Petron gas station tax evading bastard

I sent an email to contact_us@cctr.bir.gov.ph, I wonder what the effect will be, if any:

I gas up at a Petron gas station on P. Guevara, San Juan. By default, they don't give any receipt. When I ask for an OR (explicitly saying "O.R.", not just "resibo"), they ALWAYS give a cash invoice, when I ask for an OR again, they will often ask if I really want a receipt
and only when I say YES I REALLY WANT AN OFFICIAL RECEIPT will they finally give me an O.R. This O.R. takes an inordinately long time to make.

All of this seems to be designed to make providing ORs to customers very unlikely (so that they can pocket the VAT, income tax due, etc).

Where do I go to complain formally? Is it sufficient to post it here and you will forward to the relevant BIR officers?

In contrast to this, there is a Shell gas station on Boni and P. Cruz which always provides O.R.'s whether or not it's requested (their POS terminal automatically prints the receipt, much like KFC or McDonalds do).

Is this a Petron corporate issue (they don't require franchisees to provide ORs by default and they allow evasion by avoidance) or is it just the Petron franchisee evading taxes?


US Policy, massacres, and discretion

My sister, sister-in-law, brother-in-law and nieces and nephews are coming to the Philippines in the next few weeks. They all live in the U.S., and they're more on the blue side since my sister's husband is retired Army.

I've got some strong (but not radical) thoughts on US Army (and Marines, basically, United States Military) arrogance leading to ignoring the rights of local populations and concentrating on minimizing casualties.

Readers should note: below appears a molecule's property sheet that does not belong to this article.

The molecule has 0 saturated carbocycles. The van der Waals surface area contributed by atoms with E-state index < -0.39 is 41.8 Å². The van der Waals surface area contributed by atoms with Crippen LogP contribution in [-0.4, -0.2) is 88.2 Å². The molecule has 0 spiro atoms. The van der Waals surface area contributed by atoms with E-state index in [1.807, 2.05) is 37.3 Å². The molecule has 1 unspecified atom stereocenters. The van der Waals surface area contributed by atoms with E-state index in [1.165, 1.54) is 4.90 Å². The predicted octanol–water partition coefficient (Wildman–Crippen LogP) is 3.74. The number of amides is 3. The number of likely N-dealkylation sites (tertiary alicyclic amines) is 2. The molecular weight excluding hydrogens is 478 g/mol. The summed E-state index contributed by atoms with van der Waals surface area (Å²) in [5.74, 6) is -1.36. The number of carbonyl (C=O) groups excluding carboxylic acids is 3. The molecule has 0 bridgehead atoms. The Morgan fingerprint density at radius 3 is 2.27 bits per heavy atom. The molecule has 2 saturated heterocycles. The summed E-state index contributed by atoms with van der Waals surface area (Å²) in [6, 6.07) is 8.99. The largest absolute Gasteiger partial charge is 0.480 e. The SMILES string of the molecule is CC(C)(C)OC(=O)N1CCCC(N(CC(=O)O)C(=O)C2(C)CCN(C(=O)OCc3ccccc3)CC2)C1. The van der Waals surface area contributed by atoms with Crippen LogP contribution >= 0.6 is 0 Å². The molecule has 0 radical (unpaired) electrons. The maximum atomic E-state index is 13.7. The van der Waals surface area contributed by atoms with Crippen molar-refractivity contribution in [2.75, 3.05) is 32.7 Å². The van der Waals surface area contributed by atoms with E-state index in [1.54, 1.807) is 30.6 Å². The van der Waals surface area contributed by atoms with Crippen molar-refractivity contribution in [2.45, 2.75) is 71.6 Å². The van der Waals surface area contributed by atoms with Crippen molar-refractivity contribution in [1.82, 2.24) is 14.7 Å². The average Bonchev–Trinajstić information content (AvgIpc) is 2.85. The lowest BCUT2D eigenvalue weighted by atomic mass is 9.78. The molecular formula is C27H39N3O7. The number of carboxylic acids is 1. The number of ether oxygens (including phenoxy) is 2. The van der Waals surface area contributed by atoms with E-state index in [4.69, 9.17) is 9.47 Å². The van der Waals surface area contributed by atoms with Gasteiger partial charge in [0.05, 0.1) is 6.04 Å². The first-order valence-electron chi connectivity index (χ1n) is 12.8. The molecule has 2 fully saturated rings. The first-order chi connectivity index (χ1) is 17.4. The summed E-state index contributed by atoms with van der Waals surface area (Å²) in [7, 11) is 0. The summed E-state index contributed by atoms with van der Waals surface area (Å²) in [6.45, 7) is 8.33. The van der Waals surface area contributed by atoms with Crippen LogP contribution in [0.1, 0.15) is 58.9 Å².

It's natural that minimizing casualties, in an environment where the enemy looks like the civilians, and vice versa, leads to artillery and air attacks which kills civilians. It's also natural for all those dead civilians to be written off as the cost of war. When I say that it's natural, I mean that I can understand why the American's are relatively callous about non-American casualties. They're not American citizens, they don't count for as much as a single dead American citizen would. Of course the soldiers at the scene care about the difference. But let's be frank, it's not the same. 20 dead civilians is nothing compared to one dead American soldier. Nor would I be surprised if the ratio were higher than that

I'm certainly not being sarcastic or ironic there. I'm being completely serious and practical. That's just the way things work out. If the soldiers there were Filipinos I would expect things to be WORSE.

However, and unfortunately, if you're not American the equation doesn't favor the Americans at all. Americans (and Tony Blair, if not necessarily the British Army, quite as much) come out as bullies. To be ignored, if possible, resisted where they must (if the American's come to my country and start throwing their weight around backed up by guns, of course I'd stand up to them, who wouldn't?), avoided if irresistible, attacked where they can.

But I'm not saying any of that when my sister and family come over. After all, the Americans are not throwing their weight (and bullets) around in my country yet. So all I can do is disapprove of their doing so elsewhere, and wish that they'd go home and defend their country instead of making other countries their foot rugs. Let them terrorize their muslim citizens instead of killing the muslim citizens of other countries. Let them get away from walking all over other countries so that those of us who are free can breathe a sigh of relief.

But none of that is getting voiced out when my family come over. They're not George Bush, after all. And if they support George Bush, well, let them. The U.S. is sowing the wind, it will reap what it deserves. Those of us who are not likely American invasion targets will watch from the sidelines, and maybe place a few side bets.